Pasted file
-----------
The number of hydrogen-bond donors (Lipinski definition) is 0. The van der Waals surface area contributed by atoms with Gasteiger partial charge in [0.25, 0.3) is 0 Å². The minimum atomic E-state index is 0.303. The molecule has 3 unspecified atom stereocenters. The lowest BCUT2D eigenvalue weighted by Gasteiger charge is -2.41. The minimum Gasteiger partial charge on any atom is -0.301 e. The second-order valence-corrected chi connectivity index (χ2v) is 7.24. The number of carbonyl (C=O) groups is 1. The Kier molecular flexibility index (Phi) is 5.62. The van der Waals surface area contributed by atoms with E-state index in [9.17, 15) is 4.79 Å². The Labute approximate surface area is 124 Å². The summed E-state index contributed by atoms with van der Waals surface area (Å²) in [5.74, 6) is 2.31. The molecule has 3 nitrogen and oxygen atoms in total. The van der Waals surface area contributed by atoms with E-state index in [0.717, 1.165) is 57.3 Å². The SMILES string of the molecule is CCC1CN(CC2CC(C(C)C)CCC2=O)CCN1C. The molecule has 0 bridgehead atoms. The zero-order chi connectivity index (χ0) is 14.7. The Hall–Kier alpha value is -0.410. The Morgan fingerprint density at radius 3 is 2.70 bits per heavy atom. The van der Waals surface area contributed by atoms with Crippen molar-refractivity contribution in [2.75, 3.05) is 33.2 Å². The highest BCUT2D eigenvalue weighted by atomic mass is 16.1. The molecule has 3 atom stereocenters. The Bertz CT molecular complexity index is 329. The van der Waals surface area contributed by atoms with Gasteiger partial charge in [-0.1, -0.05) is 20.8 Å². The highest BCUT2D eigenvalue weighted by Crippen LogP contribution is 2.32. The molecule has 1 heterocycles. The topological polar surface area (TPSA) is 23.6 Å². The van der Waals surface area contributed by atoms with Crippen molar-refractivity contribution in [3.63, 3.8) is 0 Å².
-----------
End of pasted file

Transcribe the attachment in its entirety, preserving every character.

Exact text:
The number of hydrogen-bond donors (Lipinski definition) is 0. The van der Waals surface area contributed by atoms with Gasteiger partial charge in [0.25, 0.3) is 0 Å². The minimum atomic E-state index is 0.303. The molecule has 3 unspecified atom stereocenters. The lowest BCUT2D eigenvalue weighted by Gasteiger charge is -2.41. The minimum Gasteiger partial charge on any atom is -0.301 e. The second-order valence-corrected chi connectivity index (χ2v) is 7.24. The number of carbonyl (C=O) groups is 1. The Kier molecular flexibility index (Phi) is 5.62. The van der Waals surface area contributed by atoms with E-state index in [9.17, 15) is 4.79 Å². The Labute approximate surface area is 124 Å². The summed E-state index contributed by atoms with van der Waals surface area (Å²) in [5.74, 6) is 2.31. The molecule has 3 nitrogen and oxygen atoms in total. The van der Waals surface area contributed by atoms with E-state index in [0.717, 1.165) is 57.3 Å². The SMILES string of the molecule is CCC1CN(CC2CC(C(C)C)CCC2=O)CCN1C. The molecule has 0 bridgehead atoms. The zero-order chi connectivity index (χ0) is 14.7. The Hall–Kier alpha value is -0.410. The Morgan fingerprint density at radius 3 is 2.70 bits per heavy atom. The van der Waals surface area contributed by atoms with Crippen molar-refractivity contribution in [2.75, 3.05) is 33.2 Å². The highest BCUT2D eigenvalue weighted by atomic mass is 16.1. The molecule has 3 atom stereocenters. The Bertz CT molecular complexity index is 329. The van der Waals surface area contributed by atoms with Gasteiger partial charge in [-0.1, -0.05) is 20.8 Å². The highest BCUT2D eigenvalue weighted by Crippen LogP contribution is 2.32. The molecule has 1 heterocycles. The topological polar surface area (TPSA) is 23.6 Å². The van der Waals surface area contributed by atoms with Crippen molar-refractivity contribution in [3.63, 3.8) is 0 Å².